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teaser Ex-Lady (1933)

Helen Bauer (Bette Davis) is a successful, popular New York City illustrator with a glamorous life and glamorous friends. The last thing she needs is a husband to cramp her style.

"No one has any rights about me, but me," she tells her devoted boyfriend Don Peterson (Gene Raymond) who owns an advertising agency and sometimes spends the night, but cannot convince Helen to give up her independence and marry him. Even the immigrant father who furiously confronts his daughter the morning after Don has slept over and denounces his daughter as "cheap!" can't persuade her to change her mind.

"I went away from home to be on my own," trills Helen. "I don't want to be like my mother, a 'yes' woman for some man. I want to be a person of my own."

Setting the sex comedy plot of Ex-Lady (1933) in motion, Helen finally gives in to pressure to marry and finds, instead of contentment and wedded bliss, friction and grief. In addition to marrying, Helen and Don go into business together. But their business collaboration proves disastrous and Don begins to dabble in infidelity with a married friend. In perfect tit for tat, Helen embarks on an affair with Don's advertising business rival Nick Malvyn (Monroe Owsley).

The New York Times found the film hard to take and a misuse of Davis's obvious talent, remarking that "Miss Davis had to spend an uncomfortable amount of her time en deshabille in boudoir scenes engaged in repartee and in behavior which were sometimes timidly suggestive, then depressingly naive and mostly downright foolish."

Despite the New York Times' criticisms, Ex-Lady is a remarkably progressive, contemporary story considering its 1933 release date, with some similarities to the chick flicks of contemporary times centered on the romantic travails of single city girls.

"So true," Warner Brothers promised in advertising for the film, and the film for once lived up to the hype.

A quintessential pre-Production Code film, made in the period between 1930 and 1934 when the Code was not strictly enforced and films were released with a remarkable degree of salaciousness and eyebrow-raising content, Ex-Lady features the icon of a liberated, empowered woman who considers herself the equal of any man. But, as is often the case with such films which defied the censors only to revert to the path of conventionality in the end, Ex-Lady's conclusion has Helen come around to the pleasures of domesticity, wifedom and a husband who is devoted to her.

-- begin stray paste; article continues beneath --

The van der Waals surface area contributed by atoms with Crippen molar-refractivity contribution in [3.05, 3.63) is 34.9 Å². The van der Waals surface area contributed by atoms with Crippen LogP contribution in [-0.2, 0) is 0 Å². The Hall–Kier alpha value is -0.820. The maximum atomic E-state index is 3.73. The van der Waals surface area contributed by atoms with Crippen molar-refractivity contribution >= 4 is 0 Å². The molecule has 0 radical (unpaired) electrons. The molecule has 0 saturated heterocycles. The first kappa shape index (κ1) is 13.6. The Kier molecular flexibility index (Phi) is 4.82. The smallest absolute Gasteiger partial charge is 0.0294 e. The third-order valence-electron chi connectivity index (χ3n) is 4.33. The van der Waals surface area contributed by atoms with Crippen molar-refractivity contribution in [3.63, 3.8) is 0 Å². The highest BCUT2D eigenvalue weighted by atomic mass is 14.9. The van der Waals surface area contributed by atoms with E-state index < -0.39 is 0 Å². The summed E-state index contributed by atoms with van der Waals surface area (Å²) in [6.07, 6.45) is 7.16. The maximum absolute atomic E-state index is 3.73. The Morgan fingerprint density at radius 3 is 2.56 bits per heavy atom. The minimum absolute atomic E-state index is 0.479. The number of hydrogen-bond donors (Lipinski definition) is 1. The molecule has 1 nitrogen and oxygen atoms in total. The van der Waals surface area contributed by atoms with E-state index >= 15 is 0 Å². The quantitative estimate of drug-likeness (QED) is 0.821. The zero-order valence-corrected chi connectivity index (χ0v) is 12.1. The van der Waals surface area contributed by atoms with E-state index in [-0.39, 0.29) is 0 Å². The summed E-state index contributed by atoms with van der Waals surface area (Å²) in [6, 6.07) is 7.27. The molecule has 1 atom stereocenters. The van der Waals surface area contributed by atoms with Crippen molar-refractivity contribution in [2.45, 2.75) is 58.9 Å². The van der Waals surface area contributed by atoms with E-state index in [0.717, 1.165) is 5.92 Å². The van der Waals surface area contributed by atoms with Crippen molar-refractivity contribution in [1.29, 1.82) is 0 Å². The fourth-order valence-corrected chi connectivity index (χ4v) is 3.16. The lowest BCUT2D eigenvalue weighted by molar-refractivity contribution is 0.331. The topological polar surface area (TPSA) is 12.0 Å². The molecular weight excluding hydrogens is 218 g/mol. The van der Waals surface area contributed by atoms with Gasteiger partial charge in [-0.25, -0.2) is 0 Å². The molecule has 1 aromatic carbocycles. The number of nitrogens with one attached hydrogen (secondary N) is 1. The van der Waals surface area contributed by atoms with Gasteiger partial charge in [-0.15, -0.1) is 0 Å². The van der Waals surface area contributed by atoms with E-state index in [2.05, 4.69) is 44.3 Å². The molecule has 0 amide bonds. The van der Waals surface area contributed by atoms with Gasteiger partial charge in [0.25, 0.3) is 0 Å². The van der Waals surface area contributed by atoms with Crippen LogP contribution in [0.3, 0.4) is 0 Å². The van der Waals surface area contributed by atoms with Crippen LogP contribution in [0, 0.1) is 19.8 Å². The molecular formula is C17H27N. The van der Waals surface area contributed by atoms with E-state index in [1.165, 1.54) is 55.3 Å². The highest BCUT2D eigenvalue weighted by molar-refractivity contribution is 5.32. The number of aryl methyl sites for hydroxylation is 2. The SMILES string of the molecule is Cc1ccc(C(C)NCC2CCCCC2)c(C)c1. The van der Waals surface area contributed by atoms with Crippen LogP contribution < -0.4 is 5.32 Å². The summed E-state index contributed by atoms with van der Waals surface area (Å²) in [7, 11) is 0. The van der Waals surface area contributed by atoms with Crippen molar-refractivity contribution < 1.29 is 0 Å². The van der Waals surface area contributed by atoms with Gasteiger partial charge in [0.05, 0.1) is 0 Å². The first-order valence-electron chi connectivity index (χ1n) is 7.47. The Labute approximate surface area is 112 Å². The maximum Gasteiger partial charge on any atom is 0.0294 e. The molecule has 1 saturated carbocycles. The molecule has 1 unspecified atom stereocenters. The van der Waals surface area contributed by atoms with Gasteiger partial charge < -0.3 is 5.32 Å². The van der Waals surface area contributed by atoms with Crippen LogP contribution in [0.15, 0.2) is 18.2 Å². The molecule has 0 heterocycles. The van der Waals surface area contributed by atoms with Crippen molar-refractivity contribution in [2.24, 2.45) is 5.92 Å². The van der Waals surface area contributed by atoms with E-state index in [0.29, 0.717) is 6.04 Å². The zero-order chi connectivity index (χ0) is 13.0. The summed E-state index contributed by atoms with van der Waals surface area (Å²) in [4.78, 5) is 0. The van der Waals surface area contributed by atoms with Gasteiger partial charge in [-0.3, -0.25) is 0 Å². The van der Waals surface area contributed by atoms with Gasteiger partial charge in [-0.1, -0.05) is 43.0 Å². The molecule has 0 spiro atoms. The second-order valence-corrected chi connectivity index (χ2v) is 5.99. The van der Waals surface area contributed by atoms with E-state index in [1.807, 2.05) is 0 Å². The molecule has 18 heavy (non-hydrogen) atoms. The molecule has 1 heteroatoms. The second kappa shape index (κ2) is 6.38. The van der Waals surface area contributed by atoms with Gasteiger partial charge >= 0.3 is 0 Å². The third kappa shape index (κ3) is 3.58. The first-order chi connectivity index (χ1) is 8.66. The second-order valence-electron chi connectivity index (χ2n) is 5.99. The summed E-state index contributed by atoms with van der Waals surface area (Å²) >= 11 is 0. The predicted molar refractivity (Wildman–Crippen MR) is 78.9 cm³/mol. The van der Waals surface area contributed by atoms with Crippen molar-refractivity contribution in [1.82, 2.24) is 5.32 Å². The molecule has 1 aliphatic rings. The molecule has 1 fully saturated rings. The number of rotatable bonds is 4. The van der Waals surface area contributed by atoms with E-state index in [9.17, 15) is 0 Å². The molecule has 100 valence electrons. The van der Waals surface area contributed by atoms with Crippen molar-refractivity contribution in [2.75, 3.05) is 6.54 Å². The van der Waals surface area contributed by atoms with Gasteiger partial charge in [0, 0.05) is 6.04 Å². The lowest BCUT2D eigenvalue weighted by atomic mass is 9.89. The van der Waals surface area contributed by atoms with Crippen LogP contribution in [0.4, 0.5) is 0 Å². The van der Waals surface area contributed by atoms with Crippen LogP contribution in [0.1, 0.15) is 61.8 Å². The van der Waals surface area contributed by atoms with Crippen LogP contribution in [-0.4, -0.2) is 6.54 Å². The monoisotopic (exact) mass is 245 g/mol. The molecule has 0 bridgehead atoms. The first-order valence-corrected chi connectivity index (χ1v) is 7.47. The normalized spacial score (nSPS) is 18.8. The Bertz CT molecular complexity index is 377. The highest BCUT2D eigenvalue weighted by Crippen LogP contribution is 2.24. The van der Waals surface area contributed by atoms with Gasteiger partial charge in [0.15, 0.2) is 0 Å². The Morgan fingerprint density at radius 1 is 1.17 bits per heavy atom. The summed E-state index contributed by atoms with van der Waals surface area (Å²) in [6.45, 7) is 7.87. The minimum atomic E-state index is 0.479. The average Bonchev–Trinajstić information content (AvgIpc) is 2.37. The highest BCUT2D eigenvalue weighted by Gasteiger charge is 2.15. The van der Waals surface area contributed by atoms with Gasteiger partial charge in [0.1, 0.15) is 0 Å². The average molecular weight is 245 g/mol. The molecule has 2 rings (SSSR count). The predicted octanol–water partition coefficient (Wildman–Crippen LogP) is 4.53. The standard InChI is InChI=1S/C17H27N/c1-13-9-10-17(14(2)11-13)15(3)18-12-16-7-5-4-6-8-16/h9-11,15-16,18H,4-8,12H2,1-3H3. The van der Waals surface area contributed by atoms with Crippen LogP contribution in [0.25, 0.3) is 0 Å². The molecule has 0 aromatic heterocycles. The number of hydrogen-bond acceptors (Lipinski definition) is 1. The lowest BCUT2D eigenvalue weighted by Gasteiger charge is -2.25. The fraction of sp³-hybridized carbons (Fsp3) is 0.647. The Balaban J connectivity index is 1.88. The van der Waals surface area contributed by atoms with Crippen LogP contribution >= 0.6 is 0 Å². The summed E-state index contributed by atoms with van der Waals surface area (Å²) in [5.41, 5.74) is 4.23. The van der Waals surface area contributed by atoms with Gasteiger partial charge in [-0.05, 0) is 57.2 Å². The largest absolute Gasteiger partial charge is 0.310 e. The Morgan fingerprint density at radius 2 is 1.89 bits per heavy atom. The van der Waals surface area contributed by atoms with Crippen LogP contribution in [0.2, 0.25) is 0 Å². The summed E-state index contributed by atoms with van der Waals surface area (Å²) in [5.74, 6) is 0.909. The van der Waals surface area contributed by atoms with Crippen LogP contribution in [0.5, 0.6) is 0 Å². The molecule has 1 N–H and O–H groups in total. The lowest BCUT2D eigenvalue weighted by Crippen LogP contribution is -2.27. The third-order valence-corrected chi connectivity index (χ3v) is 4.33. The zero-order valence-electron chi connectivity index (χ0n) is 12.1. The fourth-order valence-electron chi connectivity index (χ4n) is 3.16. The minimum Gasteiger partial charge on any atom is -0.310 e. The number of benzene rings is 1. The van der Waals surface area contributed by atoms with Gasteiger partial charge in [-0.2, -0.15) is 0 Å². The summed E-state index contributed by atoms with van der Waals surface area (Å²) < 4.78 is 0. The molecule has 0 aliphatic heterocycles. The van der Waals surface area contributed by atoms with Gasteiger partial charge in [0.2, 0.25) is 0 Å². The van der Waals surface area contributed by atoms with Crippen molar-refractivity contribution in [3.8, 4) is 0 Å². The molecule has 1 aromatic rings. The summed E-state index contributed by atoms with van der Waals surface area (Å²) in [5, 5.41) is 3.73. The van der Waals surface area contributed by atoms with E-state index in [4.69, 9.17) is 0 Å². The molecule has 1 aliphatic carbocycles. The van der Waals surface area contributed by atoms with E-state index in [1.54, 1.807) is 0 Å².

The first film in which Bette Davis headlined, Ex-Lady's depiction of a determined, forceful lady with an independent spirit suited Davis's own off screen personality well. Davis was known for being just as forceful in her non-film life, with a reputation for being difficult on and off the set. The first female president of the Academy of Motion Pictures Arts and Sciences, Davis was also a cofounder, with actor John Garfield, of the Hollywood Canteen, which supported armed servicemen during World War II. In 1977 Davis was the first woman to receive the American Film Institute's Lifetime Achievement Award.

The film that really announced Davis as an actual force to be reckoned came a year after Ex-Lady, the 1934 adaptation of W. Somerset Maugham's Of Human Bondage which transformed Davis into a star. It was not, however, until 1935's Dangerous that Davis received her first of 10 Oscar® nominations (placing her second only to Katharine Hepburn for total number of Best Actress Oscar® nominations). She won an Oscar for Dangerous though she thought Of Human Bondage, in which she played a cold-hearted waitress opposite Leslie Howard, was the superior performance.

Ex-Lady was a virtual remake of the 1931 Warner Brothers Barbara Stanwyck film Illicit whose tagline was the short and sweet "She dared!"

Director: Robert Florey
Producer: Darryl F. Zanuck
Screenplay: David Boehm from a story by Edith Fitzgerald and Robert Riskin
Cinematography: Tony Gaudio
Production Design: Jack Okey
Music: Ernesto Lecuona
Cast: Bette Davis (Helen Bauer), Gene Raymond (Don Peterson), Monroe Owsley (Nick Malvyn), Frank McHugh (Hugo Van Hugh).

by Felicia Feaster

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